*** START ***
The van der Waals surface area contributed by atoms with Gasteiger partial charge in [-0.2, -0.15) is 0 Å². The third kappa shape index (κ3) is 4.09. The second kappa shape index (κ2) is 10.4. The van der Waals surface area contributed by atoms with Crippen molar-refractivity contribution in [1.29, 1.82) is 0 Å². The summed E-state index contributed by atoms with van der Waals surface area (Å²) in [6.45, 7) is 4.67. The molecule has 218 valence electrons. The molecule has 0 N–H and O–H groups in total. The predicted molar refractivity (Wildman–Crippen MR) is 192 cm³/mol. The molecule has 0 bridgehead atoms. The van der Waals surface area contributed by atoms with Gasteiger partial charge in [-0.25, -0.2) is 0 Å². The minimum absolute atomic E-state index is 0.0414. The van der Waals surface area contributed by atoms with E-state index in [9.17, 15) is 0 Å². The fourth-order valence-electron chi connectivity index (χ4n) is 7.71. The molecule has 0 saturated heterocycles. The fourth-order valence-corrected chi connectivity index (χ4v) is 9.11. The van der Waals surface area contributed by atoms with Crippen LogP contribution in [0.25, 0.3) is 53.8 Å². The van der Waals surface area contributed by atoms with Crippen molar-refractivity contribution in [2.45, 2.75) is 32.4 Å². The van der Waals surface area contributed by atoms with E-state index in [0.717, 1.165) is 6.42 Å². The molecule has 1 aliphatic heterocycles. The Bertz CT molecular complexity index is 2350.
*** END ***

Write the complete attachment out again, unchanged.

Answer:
The van der Waals surface area contributed by atoms with Gasteiger partial charge in [-0.2, -0.15) is 0 Å². The third kappa shape index (κ3) is 4.09. The second kappa shape index (κ2) is 10.4. The van der Waals surface area contributed by atoms with Crippen molar-refractivity contribution in [1.29, 1.82) is 0 Å². The summed E-state index contributed by atoms with van der Waals surface area (Å²) in [6.45, 7) is 4.67. The molecule has 218 valence electrons. The molecule has 0 N–H and O–H groups in total. The predicted molar refractivity (Wildman–Crippen MR) is 192 cm³/mol. The molecule has 0 bridgehead atoms. The van der Waals surface area contributed by atoms with Gasteiger partial charge in [-0.25, -0.2) is 0 Å². The minimum absolute atomic E-state index is 0.0414. The van der Waals surface area contributed by atoms with E-state index in [9.17, 15) is 0 Å². The fourth-order valence-electron chi connectivity index (χ4n) is 7.71. The molecule has 0 saturated heterocycles. The fourth-order valence-corrected chi connectivity index (χ4v) is 9.11. The van der Waals surface area contributed by atoms with Crippen LogP contribution in [0.25, 0.3) is 53.8 Å². The van der Waals surface area contributed by atoms with Crippen molar-refractivity contribution in [2.45, 2.75) is 32.4 Å². The van der Waals surface area contributed by atoms with E-state index in [0.717, 1.165) is 6.42 Å². The molecule has 1 aliphatic heterocycles. The Bertz CT molecular complexity index is 2350.